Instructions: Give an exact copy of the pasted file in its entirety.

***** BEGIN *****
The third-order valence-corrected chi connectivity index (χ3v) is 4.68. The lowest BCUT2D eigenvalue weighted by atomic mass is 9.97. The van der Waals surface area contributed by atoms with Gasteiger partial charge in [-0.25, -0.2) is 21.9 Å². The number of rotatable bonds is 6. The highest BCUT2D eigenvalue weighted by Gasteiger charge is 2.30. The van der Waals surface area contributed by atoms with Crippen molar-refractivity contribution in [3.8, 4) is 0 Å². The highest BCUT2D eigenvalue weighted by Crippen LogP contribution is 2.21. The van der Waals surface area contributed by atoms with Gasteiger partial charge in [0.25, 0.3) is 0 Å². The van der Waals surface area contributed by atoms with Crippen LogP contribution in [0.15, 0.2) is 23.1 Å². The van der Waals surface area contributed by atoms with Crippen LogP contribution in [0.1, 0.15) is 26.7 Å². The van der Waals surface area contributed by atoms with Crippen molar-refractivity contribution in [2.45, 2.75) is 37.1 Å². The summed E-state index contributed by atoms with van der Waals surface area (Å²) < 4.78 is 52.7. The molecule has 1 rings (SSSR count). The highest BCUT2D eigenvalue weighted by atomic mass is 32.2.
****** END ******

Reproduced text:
The third-order valence-corrected chi connectivity index (χ3v) is 4.68. The lowest BCUT2D eigenvalue weighted by atomic mass is 9.97. The van der Waals surface area contributed by atoms with Gasteiger partial charge in [-0.25, -0.2) is 21.9 Å². The number of rotatable bonds is 6. The highest BCUT2D eigenvalue weighted by Gasteiger charge is 2.30. The van der Waals surface area contributed by atoms with Crippen molar-refractivity contribution in [3.8, 4) is 0 Å². The highest BCUT2D eigenvalue weighted by Crippen LogP contribution is 2.21. The van der Waals surface area contributed by atoms with Gasteiger partial charge in [0.25, 0.3) is 0 Å². The van der Waals surface area contributed by atoms with Crippen LogP contribution in [0.15, 0.2) is 23.1 Å². The van der Waals surface area contributed by atoms with Crippen LogP contribution in [0.1, 0.15) is 26.7 Å². The van der Waals surface area contributed by atoms with Crippen molar-refractivity contribution in [2.45, 2.75) is 37.1 Å². The summed E-state index contributed by atoms with van der Waals surface area (Å²) < 4.78 is 52.7. The molecule has 1 rings (SSSR count). The highest BCUT2D eigenvalue weighted by atomic mass is 32.2.